Home Editors' Picks Typhoon Odette aftermath: Death toll rises to over 80 amid grim devastation

Typhoon Odette aftermath: Death toll rises to over 80 amid grim devastation

MEMBERS of the Philippine Coast Guard evacuate residents of a flood-risk area in Cagayan de Oro City in the southern island of Mindanao on Dec. 16 as typhoon Odette dumped heavy rains across several regions in the Philippines. — PCG

MORE THAN 80 people have been reported to have died as of Dec. 19 from typhoon Odette, with international name Rai, which left unprecedented damage in southern and central parts of the Philippines.

The highest death toll so far was in the island province of Bohol, where the governor confirmed as of Sunday noon at least 63 deaths in 33 of 48 towns.

The national disaster management agency, meanwhile, recorded another 26 casualties in other areas, which are still subject to validation. At least one person has been reported missing while three were injured.

A total of 706,634 persons were affected, including almost 490,000 who were forced to flee their homes as typhoon Odette brought heavy rains and winds moving at 195 kilometers per hour, according to the National Disaster Risk Reduction and Management Agency (NDRRMC).

Recovery and relief efforts by both government and the private sector are hampered by damaged infrastructure, including air and sea ports, as well as limited communication lines.

The NDRRMC has logged in almost 4,000 houses destroyed as of Dec. 19, but assessment reports trickling in from local governments indicate a much wider damage, especially in the island provinces such as Siargao and Dinagat in Mindanao, where the typhoon made its initial landfalls.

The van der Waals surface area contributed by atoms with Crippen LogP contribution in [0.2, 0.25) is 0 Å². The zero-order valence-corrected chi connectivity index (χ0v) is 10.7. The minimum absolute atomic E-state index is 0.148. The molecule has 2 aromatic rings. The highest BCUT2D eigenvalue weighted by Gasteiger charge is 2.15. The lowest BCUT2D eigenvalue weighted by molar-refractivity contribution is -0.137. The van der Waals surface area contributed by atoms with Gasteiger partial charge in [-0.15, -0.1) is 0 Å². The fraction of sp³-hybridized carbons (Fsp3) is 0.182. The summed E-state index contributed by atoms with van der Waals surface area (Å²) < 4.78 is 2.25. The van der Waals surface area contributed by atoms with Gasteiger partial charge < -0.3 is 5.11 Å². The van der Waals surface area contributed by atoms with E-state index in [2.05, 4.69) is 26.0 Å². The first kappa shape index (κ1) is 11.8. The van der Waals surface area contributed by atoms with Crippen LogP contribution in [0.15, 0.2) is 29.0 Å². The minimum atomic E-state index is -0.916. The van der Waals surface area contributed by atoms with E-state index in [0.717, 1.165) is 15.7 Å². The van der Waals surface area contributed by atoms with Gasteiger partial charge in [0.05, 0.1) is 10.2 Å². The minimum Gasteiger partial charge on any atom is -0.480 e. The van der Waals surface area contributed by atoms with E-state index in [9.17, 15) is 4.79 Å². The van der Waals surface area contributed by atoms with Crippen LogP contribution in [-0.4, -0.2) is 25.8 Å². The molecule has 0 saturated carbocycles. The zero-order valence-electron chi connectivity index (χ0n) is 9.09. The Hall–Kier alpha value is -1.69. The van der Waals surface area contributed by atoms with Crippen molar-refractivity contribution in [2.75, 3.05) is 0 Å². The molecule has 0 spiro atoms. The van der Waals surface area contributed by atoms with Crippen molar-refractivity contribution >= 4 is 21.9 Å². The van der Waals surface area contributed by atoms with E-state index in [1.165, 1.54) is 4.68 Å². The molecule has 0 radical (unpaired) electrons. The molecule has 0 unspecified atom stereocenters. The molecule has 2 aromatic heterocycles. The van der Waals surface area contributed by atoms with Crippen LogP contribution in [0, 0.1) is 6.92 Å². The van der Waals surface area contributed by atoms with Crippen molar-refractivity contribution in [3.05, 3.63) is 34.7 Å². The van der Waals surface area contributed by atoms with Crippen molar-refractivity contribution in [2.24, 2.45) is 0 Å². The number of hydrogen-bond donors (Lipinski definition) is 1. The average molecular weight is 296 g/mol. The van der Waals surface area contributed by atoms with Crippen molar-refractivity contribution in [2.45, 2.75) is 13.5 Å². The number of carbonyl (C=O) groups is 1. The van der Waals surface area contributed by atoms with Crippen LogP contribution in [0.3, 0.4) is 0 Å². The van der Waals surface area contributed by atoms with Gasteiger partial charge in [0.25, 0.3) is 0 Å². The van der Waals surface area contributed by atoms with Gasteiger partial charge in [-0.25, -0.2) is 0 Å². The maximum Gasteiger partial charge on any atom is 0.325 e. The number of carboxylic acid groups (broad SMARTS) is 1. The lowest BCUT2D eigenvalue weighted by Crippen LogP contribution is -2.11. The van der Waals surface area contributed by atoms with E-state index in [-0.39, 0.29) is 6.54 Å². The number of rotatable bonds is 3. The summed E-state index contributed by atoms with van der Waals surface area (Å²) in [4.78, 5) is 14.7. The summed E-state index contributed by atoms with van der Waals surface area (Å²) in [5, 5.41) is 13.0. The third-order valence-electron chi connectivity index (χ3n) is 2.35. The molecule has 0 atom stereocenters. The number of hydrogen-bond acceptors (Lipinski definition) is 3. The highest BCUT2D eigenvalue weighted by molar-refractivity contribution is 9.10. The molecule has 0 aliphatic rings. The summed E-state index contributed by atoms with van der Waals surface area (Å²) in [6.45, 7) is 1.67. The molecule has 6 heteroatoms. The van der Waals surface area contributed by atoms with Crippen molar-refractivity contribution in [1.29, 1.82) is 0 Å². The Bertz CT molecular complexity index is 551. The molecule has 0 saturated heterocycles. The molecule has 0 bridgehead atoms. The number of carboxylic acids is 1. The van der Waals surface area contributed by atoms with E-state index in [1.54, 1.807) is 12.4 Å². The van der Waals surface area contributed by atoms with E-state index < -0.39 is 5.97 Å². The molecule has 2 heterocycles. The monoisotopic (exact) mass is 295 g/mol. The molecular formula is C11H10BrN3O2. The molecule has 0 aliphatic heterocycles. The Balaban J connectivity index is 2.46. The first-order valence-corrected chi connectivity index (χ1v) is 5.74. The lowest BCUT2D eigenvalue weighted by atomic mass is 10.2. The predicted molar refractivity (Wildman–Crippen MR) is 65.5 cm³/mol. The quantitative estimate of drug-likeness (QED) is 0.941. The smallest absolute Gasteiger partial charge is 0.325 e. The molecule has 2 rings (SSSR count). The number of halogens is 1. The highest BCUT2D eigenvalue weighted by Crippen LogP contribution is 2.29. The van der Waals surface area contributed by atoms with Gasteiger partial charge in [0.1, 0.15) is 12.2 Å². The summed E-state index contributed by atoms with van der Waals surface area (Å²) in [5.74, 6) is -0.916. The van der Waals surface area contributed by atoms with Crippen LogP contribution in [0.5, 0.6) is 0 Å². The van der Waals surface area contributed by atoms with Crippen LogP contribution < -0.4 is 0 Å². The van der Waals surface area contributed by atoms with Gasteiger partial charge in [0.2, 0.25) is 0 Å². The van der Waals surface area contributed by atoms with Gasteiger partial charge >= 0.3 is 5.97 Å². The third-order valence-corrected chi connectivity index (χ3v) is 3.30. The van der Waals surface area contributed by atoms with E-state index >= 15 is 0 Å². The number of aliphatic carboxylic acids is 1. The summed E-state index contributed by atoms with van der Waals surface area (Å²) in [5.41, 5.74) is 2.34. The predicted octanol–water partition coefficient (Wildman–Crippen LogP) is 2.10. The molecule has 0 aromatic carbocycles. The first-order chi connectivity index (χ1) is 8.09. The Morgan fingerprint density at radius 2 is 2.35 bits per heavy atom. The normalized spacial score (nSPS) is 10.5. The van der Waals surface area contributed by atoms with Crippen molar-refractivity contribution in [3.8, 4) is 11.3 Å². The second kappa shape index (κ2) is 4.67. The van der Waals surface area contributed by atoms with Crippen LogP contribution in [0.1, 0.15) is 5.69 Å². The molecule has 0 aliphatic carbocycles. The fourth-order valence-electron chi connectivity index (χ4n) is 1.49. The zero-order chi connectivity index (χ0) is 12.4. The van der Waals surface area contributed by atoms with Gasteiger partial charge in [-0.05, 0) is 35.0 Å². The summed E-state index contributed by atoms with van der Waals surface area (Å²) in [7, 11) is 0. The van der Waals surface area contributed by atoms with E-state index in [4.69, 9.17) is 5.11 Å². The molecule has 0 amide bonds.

President Rodrigo R. Duterte visited several central areas on Saturday to personally assess the damage caused by Odette.

During his meeting with local officials of Surigao del Norte and Dinagat Islands, Mr. Duterte instructed Social Welfare Secretary Rolando Joselito D. Bautista, who has been appointed as crisis manager in the said areas, and NDRRMC Executive Director Ricardo B. Jalad to facilitate the delivery and transport of food and non-food items to affected areas.

He also ordered the officials to deliver tents and tarpaulins to affected areas within 24 hours and implement food-for-work and cash-for-work programs to aid typhoon victims.

“The President likewise directed the use of all government resources to ensure that the goods are delivered as soon as possible,” his spokesman Karlo Alexei B. Nograles said in a statement.

He said the Philippine Navy and the Philippine Coast Guard will send their boats and ships to augment the immediate delivery of needed supplies in Surigao del Norte and Dinagat Islands, adding that an ocean-going vessel manned by Philippine authorities will be sent to the said areas to act as floating hospital after the typhoon severely damaged health facilities.

The Department of Health has already committed to send medical supplies and augment health personnel in Dinagat Islands, Mr. Nograles said.

“The Armed Forces of the Philippines Eastern Mindanao Command likewise committed to send medical teams onboard the two Navy ships to augment the health personnel in Siargao and Dinagat Island.”

He said the Maritime Industry Authority will immediately assess the seaworthiness of vessels in Surigao del Norte and Dinagat Islands to add more mobility in the delivery of food and supplies to these areas.

In Southern Leyte, the President directed the Department of Agriculture to provide boats and seedlings to affected fisherfolk and farmers, the Palace official said.

The President also asked the National Housing Authority and the Department of Human Settlements and Urban Development to provide necessary assistance to affected families whose homes were either totally damaged or partially destroyed.